President Trump (Andrew Harnik/Associated Press)

A new staging of “Julius Caesar” by the Public Theater is under fire for portraying the lead character as a Trump analog. “NYC Play Appears To Depict Assassination of @POTUS,” worried FOX on Twitter. 

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This is only correct, as most of Shakespeare — and, indeed, the Western canon — was written as a mean referendum on the Trump administration and ought to be banned accordingly. 

“Hamlet”: NYC play erroneously suggests that a man’s son-in-law might not be fully supportive of the job he is doing in charge of a country.

“As You Like It”: Woman wandering in the woods to get away from the current regime is portrayed as some sort of hero.

“Macbeth”: NYC play includes an entire dinner scene during which the man running a country is not allowed to sit down and enjoy even a single scoop of ice cream. This play also erroneously suggests some Scots can be heroes whereas they are notorious for their opposition to perfectly reasonable golf courses.

“Death of a Salesman”: NYC play shows an old man who is no longer very good at his job and has placed too much confidence in his incompetent sons.

“The Lion in Winter”: Same, but the man also has a much younger wife.

“Becket”: Play erroneously implies that “hoping” something will happen during a private meeting could be viewed as a threat.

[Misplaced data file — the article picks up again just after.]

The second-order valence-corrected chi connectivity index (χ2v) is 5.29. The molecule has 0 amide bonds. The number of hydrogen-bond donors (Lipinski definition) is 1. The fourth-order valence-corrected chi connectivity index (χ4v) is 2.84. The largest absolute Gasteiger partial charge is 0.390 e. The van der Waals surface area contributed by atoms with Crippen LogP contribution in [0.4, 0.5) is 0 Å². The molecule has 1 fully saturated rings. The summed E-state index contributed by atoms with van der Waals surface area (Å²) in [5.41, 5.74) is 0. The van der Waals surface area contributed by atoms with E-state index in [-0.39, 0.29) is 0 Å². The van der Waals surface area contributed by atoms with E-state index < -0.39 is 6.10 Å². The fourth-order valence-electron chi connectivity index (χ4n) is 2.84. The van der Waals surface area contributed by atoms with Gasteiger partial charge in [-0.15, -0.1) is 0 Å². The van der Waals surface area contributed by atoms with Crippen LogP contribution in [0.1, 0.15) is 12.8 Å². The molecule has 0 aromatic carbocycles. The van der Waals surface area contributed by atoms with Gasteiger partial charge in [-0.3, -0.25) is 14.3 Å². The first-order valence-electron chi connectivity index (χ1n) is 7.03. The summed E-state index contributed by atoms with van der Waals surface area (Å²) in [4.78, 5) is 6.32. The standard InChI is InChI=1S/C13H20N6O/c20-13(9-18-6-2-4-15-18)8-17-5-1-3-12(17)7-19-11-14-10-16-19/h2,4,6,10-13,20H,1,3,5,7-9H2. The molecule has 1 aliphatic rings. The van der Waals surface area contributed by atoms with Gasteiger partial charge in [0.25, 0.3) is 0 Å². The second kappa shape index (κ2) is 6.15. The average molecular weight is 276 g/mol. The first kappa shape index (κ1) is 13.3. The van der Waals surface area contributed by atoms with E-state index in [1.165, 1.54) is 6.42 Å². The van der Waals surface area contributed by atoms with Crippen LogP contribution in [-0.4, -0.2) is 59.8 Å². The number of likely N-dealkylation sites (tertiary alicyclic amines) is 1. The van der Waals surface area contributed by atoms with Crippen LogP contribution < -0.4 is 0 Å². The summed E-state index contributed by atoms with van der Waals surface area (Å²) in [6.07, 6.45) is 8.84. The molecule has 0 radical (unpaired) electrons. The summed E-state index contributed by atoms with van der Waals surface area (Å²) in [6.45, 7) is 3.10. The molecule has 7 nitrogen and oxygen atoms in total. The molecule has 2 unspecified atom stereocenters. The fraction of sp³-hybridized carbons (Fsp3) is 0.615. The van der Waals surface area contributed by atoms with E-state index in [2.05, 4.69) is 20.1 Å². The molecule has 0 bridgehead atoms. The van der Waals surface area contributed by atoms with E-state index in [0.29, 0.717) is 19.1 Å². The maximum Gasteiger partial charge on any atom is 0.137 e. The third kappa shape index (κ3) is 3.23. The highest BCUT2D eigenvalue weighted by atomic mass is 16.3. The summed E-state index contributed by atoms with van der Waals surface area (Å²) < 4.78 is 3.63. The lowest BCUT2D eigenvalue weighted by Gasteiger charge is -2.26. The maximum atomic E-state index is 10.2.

“A Raisin in the Sun”: NYC play appears to criticize bias in housing.

“Uncle Vanya”: NYC play appears to show closed-door meetings, with Russians.

“A Streetcar Named Desire”: This play had nothing to do with infrastructure at all, and we don’t need yet another week when we’re supposed to talk about infrastructure and nothing comes of it!

“The Merchant of Venice”: This play is fine.

“The Crucible”: Play erroneously suggests that scapegoating groups is a bad way to resolve problems.

“Romeo and Juliet”: A beautiful young woman is shown actually disobeying her powerful father. Then again, she is justly punished. Might barely be stageable, though presence of Mercutio would make Mike Pence uncomfortable.

“Henry V”: Play erroneously suggests that being rude to foreign leaders can have consequences.

“Doctor Faustus”: NYC play appears to depict man who gets everything he wanted but is so, so unhappy, all the time, and nothing can fill that void within him, and also he employs Satan.

“Titanic”: Full of leaks. Then again, it doesn’t glorify them.

“King Lear”: NYC play shows paranoid old man governing badly after making bizarre requests for loyalty.